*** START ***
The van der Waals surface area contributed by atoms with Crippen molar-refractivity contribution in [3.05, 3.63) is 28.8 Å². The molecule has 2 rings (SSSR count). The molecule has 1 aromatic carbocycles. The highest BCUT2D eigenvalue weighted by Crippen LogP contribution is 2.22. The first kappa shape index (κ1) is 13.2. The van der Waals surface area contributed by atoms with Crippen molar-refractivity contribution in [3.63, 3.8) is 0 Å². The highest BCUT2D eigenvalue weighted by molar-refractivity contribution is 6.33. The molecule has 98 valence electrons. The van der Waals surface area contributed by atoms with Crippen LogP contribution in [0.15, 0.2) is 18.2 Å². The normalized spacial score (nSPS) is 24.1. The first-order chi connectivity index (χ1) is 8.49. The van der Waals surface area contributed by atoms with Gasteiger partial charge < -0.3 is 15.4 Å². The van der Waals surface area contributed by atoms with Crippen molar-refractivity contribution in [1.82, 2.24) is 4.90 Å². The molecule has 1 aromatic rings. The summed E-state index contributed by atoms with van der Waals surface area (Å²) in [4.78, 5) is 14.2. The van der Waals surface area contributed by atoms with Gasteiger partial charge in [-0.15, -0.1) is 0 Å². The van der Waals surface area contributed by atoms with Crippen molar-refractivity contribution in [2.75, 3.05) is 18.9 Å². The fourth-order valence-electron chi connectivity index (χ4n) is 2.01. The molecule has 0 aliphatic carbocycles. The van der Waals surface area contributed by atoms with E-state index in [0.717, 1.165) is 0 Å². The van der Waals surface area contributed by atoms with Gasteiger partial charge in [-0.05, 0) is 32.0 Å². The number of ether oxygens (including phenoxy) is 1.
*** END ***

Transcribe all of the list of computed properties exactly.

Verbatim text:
The van der Waals surface area contributed by atoms with Crippen molar-refractivity contribution in [3.05, 3.63) is 28.8 Å². The molecule has 2 rings (SSSR count). The molecule has 1 aromatic carbocycles. The highest BCUT2D eigenvalue weighted by Crippen LogP contribution is 2.22. The first kappa shape index (κ1) is 13.2. The van der Waals surface area contributed by atoms with Crippen molar-refractivity contribution in [3.63, 3.8) is 0 Å². The highest BCUT2D eigenvalue weighted by molar-refractivity contribution is 6.33. The molecule has 98 valence electrons. The van der Waals surface area contributed by atoms with Crippen LogP contribution in [0.15, 0.2) is 18.2 Å². The normalized spacial score (nSPS) is 24.1. The first-order chi connectivity index (χ1) is 8.49. The van der Waals surface area contributed by atoms with Gasteiger partial charge < -0.3 is 15.4 Å². The van der Waals surface area contributed by atoms with Crippen molar-refractivity contribution in [1.82, 2.24) is 4.90 Å². The molecule has 1 aromatic rings. The summed E-state index contributed by atoms with van der Waals surface area (Å²) in [4.78, 5) is 14.2. The van der Waals surface area contributed by atoms with Gasteiger partial charge in [-0.15, -0.1) is 0 Å². The van der Waals surface area contributed by atoms with Crippen molar-refractivity contribution in [2.75, 3.05) is 18.9 Å². The fourth-order valence-electron chi connectivity index (χ4n) is 2.01. The molecule has 0 aliphatic carbocycles. The van der Waals surface area contributed by atoms with E-state index in [0.717, 1.165) is 0 Å². The van der Waals surface area contributed by atoms with Gasteiger partial charge in [-0.05, 0) is 32.0 Å². The number of ether oxygens (including phenoxy) is 1.